Hydroponics and new, high-tech urban agricultural techniques are now growing fresh food in the middle of Manhattan and other large metropolitan centers globally. People are catching onto the taste and business opportunities of urban agriculture: find it growing in Middle Eastern cities such as Cairo, Egypt too!
Urban farming in midwestern American cities like Chicago has had its limitations due to adverse winter weather conditions at least 9 months a year. New indoor farming techniques use vertical farming, special indoor LED lighting and hydroponic systems that pump soybean and kelp-infused water through a temperature and humidity-controlled system, nearly 24 hours a day, 365 days a year.
This unique hydroponic farming system is at Bedford Park, about 15 miles (25 km) southwest of Chicago. The Bedford Park project, being carried out by a company known as Farmed Here is housed in a 90,000 square foot warehouse. The project produces a number of green vegetables and herbs; including basil, baby greens, broccoli, and kale.
Farmed Here is just one of more than 821 agricultural projects found under the Chicago Urban Center Agriculture Mapping Project that includes anything from small private urban projects to multi-acre urban agricultural farms.
Farmed Here’s CEO Nate Laurel, a venture capital investor in his own right, put $13 million into the project that has a combined investment of more than $50 million USD. He says that this investment is worthwhile, considering the demand for fresh vegetable produce in the Chicago metro area alone.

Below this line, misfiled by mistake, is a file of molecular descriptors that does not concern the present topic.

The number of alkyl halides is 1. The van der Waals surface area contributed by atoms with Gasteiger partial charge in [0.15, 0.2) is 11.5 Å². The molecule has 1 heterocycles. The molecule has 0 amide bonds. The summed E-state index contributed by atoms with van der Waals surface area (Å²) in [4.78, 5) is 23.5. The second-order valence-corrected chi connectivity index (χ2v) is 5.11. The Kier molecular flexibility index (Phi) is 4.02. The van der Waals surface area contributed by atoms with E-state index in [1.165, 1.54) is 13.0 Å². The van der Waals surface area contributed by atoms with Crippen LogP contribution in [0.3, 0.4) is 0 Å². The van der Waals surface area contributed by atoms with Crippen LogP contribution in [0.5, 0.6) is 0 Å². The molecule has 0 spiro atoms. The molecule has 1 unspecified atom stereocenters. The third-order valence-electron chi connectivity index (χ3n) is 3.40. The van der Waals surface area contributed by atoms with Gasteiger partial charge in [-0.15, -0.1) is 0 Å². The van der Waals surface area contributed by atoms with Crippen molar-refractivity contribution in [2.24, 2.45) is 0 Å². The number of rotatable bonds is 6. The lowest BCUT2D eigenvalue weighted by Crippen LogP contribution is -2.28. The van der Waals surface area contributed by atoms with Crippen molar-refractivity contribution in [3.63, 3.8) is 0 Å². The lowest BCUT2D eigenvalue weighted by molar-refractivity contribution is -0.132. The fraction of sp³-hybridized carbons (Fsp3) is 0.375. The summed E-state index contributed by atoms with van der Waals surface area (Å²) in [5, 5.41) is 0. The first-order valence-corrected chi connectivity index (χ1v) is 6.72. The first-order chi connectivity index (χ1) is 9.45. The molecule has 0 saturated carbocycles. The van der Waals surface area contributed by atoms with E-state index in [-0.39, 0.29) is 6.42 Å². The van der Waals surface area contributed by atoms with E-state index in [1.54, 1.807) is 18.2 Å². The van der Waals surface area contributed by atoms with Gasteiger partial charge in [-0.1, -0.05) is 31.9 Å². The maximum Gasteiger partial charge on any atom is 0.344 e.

“The greens market for Chicago alone is $400 million dollars,” he says. “Given the market is so big, it’s so top of mind for people to know where their food came from and how it was grown”, he adds.
Urban faming projects have also gone big-time by a rival company, Brooklyn based Gotham Greens, which opened a 75,000 sq. ft. rooftop farm in Chicago’s Pullman Park quarter in November 2015. In contrast to the LED lighting used by Farmed Here, the Gotham Greens project also uses natural sunlight, that is absorbed through a translucent roof. This idea is more in line with the traditional greenhouse lighting idea.
Dallas, Texas is also getting into the urban farming business: it has opened the office for Flux Farm, Inc., a company (founded and co-owned by Green Prophet’s Karin Kloosterman) to bring space-age artificial intelligence to predict and optimize the growth of plants in controlled environment growing. This company aims to connect urban farms everywhere for data, community and eventually selling produce grown. The company is piloting its technology at an urban indoor hydroponics park in Massachusetts.
The idea of urban farming has also been promoted by Michelle Obama, wife of US President Barack Obama, and who also hails from Chicago. The First Lady launched an urban gardening project in a section of the White House grounds in the Spring of 2012. Her urban gardening project has given her the title of First Lady of Urban Gardens.
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